2010 Ohio Conference on Freight Delivered
About 190 people from 14 states and two Canadian provinces attended the 2010 Conference on Freight in Toledo. They heard some inspiring presentations from innovators, and got some sobering news about federal programs. Several themes emerged from speakers at the two-day conference held in September.
- Real multimodal integration of freight transportation has happened. One concrete sign of this integration is the new ODOT Office of Maritime, which advocates for Ohio’s 716 miles of navigable waterway. Other examples include rail and truck intermodal facilities - from the Rickenbacker Inland Port near Columbus, to the Airline Junction Yard in Toledo, to the National Gateway Northwest Ohio Intermodal Terminal in North Baltimore.
- Partnerships are now the matter-of-fact way that new initiatives happen. No business can afford to go it alone in the development of new facilities, and no single mode can work in isolation anymore. A tour and report on the National Gateway Northwest Ohio Intermodal Terminal in North Baltimore described the $175 million in private investment, and $98 million in TIGER funds from federal stimulus programs. Speakers talking about the Rickenbacker Inland Port near Columbus stated that the single greatest accomplishment in that enormous undertaking has been the partnerships among counties, state agencies, planning organizations, and chambers of commerce and other business groups. Bob Fredman, senior program manager at the Battelle Institute, noted that with these partners, the only possible outcome is success.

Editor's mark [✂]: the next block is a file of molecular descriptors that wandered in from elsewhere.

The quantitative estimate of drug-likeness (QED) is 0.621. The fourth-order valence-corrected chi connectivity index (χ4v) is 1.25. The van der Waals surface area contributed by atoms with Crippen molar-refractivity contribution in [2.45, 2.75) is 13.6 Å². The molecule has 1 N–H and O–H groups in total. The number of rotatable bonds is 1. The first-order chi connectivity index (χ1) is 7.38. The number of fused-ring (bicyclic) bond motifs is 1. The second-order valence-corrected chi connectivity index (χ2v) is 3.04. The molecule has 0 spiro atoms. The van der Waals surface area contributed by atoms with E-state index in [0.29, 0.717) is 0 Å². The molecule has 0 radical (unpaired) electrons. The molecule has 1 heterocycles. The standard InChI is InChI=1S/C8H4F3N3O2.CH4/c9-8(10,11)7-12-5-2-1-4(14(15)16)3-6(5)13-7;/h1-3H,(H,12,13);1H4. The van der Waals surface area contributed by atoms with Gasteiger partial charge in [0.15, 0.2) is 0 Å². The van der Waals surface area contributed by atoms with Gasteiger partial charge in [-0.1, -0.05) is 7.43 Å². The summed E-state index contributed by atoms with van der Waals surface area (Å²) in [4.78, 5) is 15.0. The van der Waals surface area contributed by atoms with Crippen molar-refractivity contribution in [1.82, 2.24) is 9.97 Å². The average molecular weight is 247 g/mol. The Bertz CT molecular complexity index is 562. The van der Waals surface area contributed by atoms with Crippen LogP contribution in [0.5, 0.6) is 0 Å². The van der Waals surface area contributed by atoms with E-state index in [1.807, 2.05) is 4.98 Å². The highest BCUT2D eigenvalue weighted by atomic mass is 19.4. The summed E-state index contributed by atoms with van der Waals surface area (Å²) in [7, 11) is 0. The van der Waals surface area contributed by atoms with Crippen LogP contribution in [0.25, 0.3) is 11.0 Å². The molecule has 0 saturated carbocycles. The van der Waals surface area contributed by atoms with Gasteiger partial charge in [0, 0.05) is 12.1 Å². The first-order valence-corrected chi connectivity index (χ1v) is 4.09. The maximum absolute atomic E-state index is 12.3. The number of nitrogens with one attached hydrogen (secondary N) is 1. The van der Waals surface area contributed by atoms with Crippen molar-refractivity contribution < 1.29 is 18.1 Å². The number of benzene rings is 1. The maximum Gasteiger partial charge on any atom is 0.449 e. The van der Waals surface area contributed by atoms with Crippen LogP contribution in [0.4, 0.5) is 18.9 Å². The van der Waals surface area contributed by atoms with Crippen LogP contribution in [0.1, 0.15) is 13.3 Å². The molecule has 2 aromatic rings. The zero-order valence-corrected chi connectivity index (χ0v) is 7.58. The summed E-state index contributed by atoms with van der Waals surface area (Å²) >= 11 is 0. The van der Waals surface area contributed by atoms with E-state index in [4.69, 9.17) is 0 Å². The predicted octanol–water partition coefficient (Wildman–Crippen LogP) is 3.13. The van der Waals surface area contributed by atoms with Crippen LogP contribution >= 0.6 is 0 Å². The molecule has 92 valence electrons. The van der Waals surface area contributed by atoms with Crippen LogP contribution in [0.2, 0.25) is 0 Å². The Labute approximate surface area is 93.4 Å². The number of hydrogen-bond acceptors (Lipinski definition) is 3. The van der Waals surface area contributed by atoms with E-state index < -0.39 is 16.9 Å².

- One reason that partnerships are essential is that governments - federal, state, and local – are too financially stretched to be the sole agent behind transportation innovation. This was another theme of the conference. Representatives from ODOT, economic forecaster Stuart Hoffman of PNC, and academic researchers all talked about how business has to take up the effort that the government initiated with stimulus funds. In a speech opening the conference, ODOT’s Scott Varner stated that ODOT met every deadline and didn’t lose a dollar of stimulus money to another state, but that the state was relying on Ohioans' history of business innovation. Stuart Hoffman of PNC agreed that business needs to take up the effort to improve the economy by making investments.
Presentations and other follow up information are posted here.
Orlando Gotay, Deputy Administrator, Maritime Administration, U.S. DOT; Ohio Congresswoman Marcy Kaptur; and TMACOG President Tony Reams at the 2010 Ohio Conference on Freight.
The Dana Conference Center in Toledo was the venue for the 2010 Ohio Conference on Freight. Attendees visited the exhibitors between workshops.
Jack Basso of AASHTO gave a sobering picture of the state of federal finances and the status of federal programs. He called for citizens to face reality and force their representatives to act.